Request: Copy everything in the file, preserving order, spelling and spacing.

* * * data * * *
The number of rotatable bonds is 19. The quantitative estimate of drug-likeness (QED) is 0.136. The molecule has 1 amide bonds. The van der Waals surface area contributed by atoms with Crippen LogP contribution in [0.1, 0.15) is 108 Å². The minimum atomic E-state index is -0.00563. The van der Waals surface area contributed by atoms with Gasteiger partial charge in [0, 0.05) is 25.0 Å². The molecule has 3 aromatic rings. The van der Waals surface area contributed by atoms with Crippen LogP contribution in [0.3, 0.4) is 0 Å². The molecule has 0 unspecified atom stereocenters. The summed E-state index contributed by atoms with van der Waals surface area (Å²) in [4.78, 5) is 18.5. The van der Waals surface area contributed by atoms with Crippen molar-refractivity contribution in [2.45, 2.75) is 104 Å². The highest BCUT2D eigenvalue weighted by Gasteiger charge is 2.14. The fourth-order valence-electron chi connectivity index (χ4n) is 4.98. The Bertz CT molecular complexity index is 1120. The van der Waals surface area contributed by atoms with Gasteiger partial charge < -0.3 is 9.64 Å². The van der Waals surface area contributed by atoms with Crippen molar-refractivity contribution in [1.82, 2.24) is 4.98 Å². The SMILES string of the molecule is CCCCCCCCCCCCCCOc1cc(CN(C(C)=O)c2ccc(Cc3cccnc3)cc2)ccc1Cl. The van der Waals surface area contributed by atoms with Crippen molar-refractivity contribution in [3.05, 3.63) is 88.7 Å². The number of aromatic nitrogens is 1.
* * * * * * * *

The number of rotatable bonds is 19. The quantitative estimate of drug-likeness (QED) is 0.136. The molecule has 1 amide bonds. The van der Waals surface area contributed by atoms with Crippen LogP contribution in [0.1, 0.15) is 108 Å². The minimum atomic E-state index is -0.00563. The van der Waals surface area contributed by atoms with Gasteiger partial charge in [0, 0.05) is 25.0 Å². The molecule has 3 aromatic rings. The van der Waals surface area contributed by atoms with Crippen LogP contribution in [0.3, 0.4) is 0 Å². The molecule has 0 unspecified atom stereocenters. The summed E-state index contributed by atoms with van der Waals surface area (Å²) in [4.78, 5) is 18.5. The van der Waals surface area contributed by atoms with Crippen molar-refractivity contribution in [2.45, 2.75) is 104 Å². The highest BCUT2D eigenvalue weighted by Gasteiger charge is 2.14. The fourth-order valence-electron chi connectivity index (χ4n) is 4.98. The Bertz CT molecular complexity index is 1120. The van der Waals surface area contributed by atoms with Gasteiger partial charge < -0.3 is 9.64 Å². The van der Waals surface area contributed by atoms with Crippen molar-refractivity contribution in [1.82, 2.24) is 4.98 Å². The SMILES string of the molecule is CCCCCCCCCCCCCCOc1cc(CN(C(C)=O)c2ccc(Cc3cccnc3)cc2)ccc1Cl. The van der Waals surface area contributed by atoms with Crippen molar-refractivity contribution in [3.05, 3.63) is 88.7 Å². The number of aromatic nitrogens is 1.